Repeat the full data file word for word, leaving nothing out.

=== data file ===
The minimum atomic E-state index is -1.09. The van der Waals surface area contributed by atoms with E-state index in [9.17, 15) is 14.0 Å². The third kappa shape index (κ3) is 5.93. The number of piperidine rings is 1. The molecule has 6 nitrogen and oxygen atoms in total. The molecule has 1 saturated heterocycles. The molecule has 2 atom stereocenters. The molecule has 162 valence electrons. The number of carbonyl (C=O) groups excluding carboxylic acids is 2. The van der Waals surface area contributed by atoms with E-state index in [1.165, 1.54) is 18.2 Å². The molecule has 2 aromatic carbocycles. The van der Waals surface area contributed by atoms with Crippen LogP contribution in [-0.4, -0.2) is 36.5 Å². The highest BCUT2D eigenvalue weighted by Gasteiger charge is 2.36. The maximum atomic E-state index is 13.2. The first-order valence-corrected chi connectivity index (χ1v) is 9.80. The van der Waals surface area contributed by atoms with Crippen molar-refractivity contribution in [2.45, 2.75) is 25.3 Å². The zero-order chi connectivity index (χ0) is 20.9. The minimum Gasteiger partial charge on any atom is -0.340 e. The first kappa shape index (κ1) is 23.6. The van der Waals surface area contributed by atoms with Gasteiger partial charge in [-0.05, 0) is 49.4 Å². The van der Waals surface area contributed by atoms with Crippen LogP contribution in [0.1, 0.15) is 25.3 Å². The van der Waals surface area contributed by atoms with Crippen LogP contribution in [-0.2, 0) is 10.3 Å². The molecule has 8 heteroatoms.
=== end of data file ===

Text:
The minimum atomic E-state index is -1.09. The van der Waals surface area contributed by atoms with E-state index in [9.17, 15) is 14.0 Å². The third kappa shape index (κ3) is 5.93. The number of piperidine rings is 1. The molecule has 6 nitrogen and oxygen atoms in total. The molecule has 1 saturated heterocycles. The molecule has 2 atom stereocenters. The molecule has 162 valence electrons. The number of carbonyl (C=O) groups excluding carboxylic acids is 2. The van der Waals surface area contributed by atoms with E-state index in [1.165, 1.54) is 18.2 Å². The molecule has 2 aromatic carbocycles. The van der Waals surface area contributed by atoms with Crippen LogP contribution in [-0.4, -0.2) is 36.5 Å². The highest BCUT2D eigenvalue weighted by Gasteiger charge is 2.36. The maximum atomic E-state index is 13.2. The first-order valence-corrected chi connectivity index (χ1v) is 9.80. The van der Waals surface area contributed by atoms with Crippen molar-refractivity contribution in [2.45, 2.75) is 25.3 Å². The zero-order chi connectivity index (χ0) is 20.9. The minimum Gasteiger partial charge on any atom is -0.340 e. The first kappa shape index (κ1) is 23.6. The van der Waals surface area contributed by atoms with Gasteiger partial charge in [-0.05, 0) is 49.4 Å². The van der Waals surface area contributed by atoms with Crippen LogP contribution in [0.1, 0.15) is 25.3 Å². The van der Waals surface area contributed by atoms with Crippen LogP contribution in [-0.2, 0) is 10.3 Å². The molecule has 8 heteroatoms.